Selected readings, July 30

We have some exciting original posts coming in the very near future, but in the meantime, here are a few recent articles everyone should read: On Wednesday a car bomb exploded outside a mosque in San‘a frequented by members of the Bohra or Isma'ili sect. The bombing was claimed by members of the Islamic State's "wilayat San‘a," who have claimed a number of previous mosque bombings. The IS statement accused the Bohra community of supporting the Houthis.

Reuters reports that local resistance groups, with help from Saudi and Emirati military advisors (read: Special Forces) and Saudi-trained Yemeni fighters, are making gains in the northern and eastern outskirts of Aden. The resistance has reportedly driven Houthi forces out of suburban positions from which they'd been shelling Aden over the last two weeks. As always, take phrases like "Forces loyal to exiled President Hadi" with a grain of salt; very few of the groups fighting in Aden are interested in the prospect of a new Hadi administration.

The Washington Post has a more detailed piece on the anti-Houthi coalition's consolidation of control in Aden. President Hadi and his allies want to use Aden as a beachhead for a wider advance into Yemen, which would probably involve a lot more Saudi/GCC troops on the ground. President Hadi has also recently announced plans to consolidate all local resistance groups into the "national army," a plan that will face plenty of, um, resistance (see above).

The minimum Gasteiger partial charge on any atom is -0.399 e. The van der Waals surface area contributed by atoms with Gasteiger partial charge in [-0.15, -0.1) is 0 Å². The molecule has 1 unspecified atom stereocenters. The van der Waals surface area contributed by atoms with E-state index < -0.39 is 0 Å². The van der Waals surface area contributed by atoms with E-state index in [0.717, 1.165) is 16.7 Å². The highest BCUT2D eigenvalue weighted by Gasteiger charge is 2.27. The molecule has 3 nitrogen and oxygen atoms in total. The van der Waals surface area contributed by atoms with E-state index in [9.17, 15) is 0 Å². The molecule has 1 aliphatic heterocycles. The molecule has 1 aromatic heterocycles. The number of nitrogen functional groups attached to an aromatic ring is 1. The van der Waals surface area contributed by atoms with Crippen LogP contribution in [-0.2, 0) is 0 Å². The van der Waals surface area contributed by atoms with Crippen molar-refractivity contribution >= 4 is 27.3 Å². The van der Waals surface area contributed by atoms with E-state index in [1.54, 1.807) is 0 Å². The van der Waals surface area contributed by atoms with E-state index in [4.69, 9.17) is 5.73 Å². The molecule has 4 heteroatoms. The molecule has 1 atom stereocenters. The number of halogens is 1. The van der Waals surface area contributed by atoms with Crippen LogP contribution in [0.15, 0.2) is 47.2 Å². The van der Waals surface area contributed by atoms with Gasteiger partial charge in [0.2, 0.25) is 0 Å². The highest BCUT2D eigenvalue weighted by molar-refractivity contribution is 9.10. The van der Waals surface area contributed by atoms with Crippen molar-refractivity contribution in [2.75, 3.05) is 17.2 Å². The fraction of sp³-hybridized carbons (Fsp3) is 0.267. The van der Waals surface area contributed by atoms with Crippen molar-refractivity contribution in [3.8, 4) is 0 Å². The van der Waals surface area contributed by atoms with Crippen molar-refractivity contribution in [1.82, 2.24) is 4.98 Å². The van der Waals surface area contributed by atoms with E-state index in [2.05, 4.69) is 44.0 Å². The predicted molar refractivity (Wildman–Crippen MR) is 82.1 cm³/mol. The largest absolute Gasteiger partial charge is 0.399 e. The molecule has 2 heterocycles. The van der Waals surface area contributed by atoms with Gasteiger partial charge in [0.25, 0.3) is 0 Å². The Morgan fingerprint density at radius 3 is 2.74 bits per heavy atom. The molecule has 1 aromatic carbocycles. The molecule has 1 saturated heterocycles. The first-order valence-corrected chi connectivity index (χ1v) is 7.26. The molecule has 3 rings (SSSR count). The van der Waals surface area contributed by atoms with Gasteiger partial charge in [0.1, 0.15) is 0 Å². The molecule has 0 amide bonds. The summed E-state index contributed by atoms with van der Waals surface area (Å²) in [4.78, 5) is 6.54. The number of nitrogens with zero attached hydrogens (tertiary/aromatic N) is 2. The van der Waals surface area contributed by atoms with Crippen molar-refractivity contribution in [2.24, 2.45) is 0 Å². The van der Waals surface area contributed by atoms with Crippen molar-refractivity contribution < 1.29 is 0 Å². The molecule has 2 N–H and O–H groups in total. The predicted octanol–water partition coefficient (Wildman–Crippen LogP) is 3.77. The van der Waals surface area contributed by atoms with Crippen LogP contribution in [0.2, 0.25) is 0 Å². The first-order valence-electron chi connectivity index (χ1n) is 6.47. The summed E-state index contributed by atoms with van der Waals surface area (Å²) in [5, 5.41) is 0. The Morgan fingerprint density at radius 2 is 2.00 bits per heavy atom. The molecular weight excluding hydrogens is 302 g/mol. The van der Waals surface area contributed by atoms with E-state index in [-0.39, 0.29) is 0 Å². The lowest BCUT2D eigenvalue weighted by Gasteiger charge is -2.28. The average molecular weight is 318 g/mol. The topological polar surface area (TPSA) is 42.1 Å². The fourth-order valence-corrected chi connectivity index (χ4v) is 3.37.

Human Rights Watch has released two important reports in the last week. Yesterday they put out this one, on the use of indiscriminate shelling by Houthi forces in Aden. Houthi tactics in the southern city, which failed to distinguish civilians from combatants, constitute war crimes. A couple of days earlier, HRW reported on the Saudi bombing of a block of residential buildings attached to a power plant in the Red Sea coastal city of al-Mokha. According to HRW investigators, there were no military targets at or near this location, making its targeting "an apparent war crime." The bombing killed at least 65 civilians, including ten children.